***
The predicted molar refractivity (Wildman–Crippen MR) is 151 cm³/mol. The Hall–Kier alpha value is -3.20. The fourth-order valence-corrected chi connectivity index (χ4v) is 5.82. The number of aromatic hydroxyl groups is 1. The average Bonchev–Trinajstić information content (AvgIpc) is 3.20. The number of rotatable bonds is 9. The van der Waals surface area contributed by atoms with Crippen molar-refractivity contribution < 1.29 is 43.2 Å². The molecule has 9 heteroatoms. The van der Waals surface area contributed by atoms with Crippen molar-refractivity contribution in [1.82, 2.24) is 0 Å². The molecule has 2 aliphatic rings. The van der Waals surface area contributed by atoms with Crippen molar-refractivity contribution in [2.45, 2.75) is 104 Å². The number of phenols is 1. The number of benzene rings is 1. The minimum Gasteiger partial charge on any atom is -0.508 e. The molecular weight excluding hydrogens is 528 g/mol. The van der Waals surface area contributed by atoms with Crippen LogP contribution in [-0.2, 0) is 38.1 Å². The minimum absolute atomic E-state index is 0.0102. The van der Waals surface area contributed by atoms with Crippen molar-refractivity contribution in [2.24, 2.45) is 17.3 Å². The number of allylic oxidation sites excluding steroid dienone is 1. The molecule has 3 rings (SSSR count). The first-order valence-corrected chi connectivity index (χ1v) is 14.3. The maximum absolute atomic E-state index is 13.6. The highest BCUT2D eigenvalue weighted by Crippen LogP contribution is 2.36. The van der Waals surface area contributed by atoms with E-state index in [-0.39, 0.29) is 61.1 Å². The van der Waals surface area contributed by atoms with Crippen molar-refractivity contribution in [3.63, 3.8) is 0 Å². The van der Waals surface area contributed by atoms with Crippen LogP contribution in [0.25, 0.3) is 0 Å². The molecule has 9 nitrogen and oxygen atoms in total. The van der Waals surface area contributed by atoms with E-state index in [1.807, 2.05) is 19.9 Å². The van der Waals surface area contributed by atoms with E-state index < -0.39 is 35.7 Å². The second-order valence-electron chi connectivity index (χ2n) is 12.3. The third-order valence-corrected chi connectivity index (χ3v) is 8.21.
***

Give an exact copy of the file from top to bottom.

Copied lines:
The predicted molar refractivity (Wildman–Crippen MR) is 151 cm³/mol. The Hall–Kier alpha value is -3.20. The fourth-order valence-corrected chi connectivity index (χ4v) is 5.82. The number of aromatic hydroxyl groups is 1. The average Bonchev–Trinajstić information content (AvgIpc) is 3.20. The number of rotatable bonds is 9. The van der Waals surface area contributed by atoms with Crippen molar-refractivity contribution < 1.29 is 43.2 Å². The molecule has 9 heteroatoms. The van der Waals surface area contributed by atoms with Crippen molar-refractivity contribution in [1.82, 2.24) is 0 Å². The molecule has 2 aliphatic rings. The van der Waals surface area contributed by atoms with Crippen molar-refractivity contribution in [2.45, 2.75) is 104 Å². The number of phenols is 1. The number of benzene rings is 1. The minimum Gasteiger partial charge on any atom is -0.508 e. The molecular weight excluding hydrogens is 528 g/mol. The van der Waals surface area contributed by atoms with Crippen LogP contribution in [-0.2, 0) is 38.1 Å². The minimum absolute atomic E-state index is 0.0102. The van der Waals surface area contributed by atoms with Crippen molar-refractivity contribution in [2.24, 2.45) is 17.3 Å². The number of allylic oxidation sites excluding steroid dienone is 1. The molecule has 3 rings (SSSR count). The first-order valence-corrected chi connectivity index (χ1v) is 14.3. The maximum absolute atomic E-state index is 13.6. The highest BCUT2D eigenvalue weighted by Crippen LogP contribution is 2.36. The van der Waals surface area contributed by atoms with E-state index in [-0.39, 0.29) is 61.1 Å². The van der Waals surface area contributed by atoms with Crippen molar-refractivity contribution in [3.63, 3.8) is 0 Å². The van der Waals surface area contributed by atoms with Crippen LogP contribution in [0.25, 0.3) is 0 Å². The molecule has 9 nitrogen and oxygen atoms in total. The van der Waals surface area contributed by atoms with E-state index in [1.807, 2.05) is 19.9 Å². The van der Waals surface area contributed by atoms with E-state index < -0.39 is 35.7 Å². The second-order valence-electron chi connectivity index (χ2n) is 12.3. The third-order valence-corrected chi connectivity index (χ3v) is 8.21.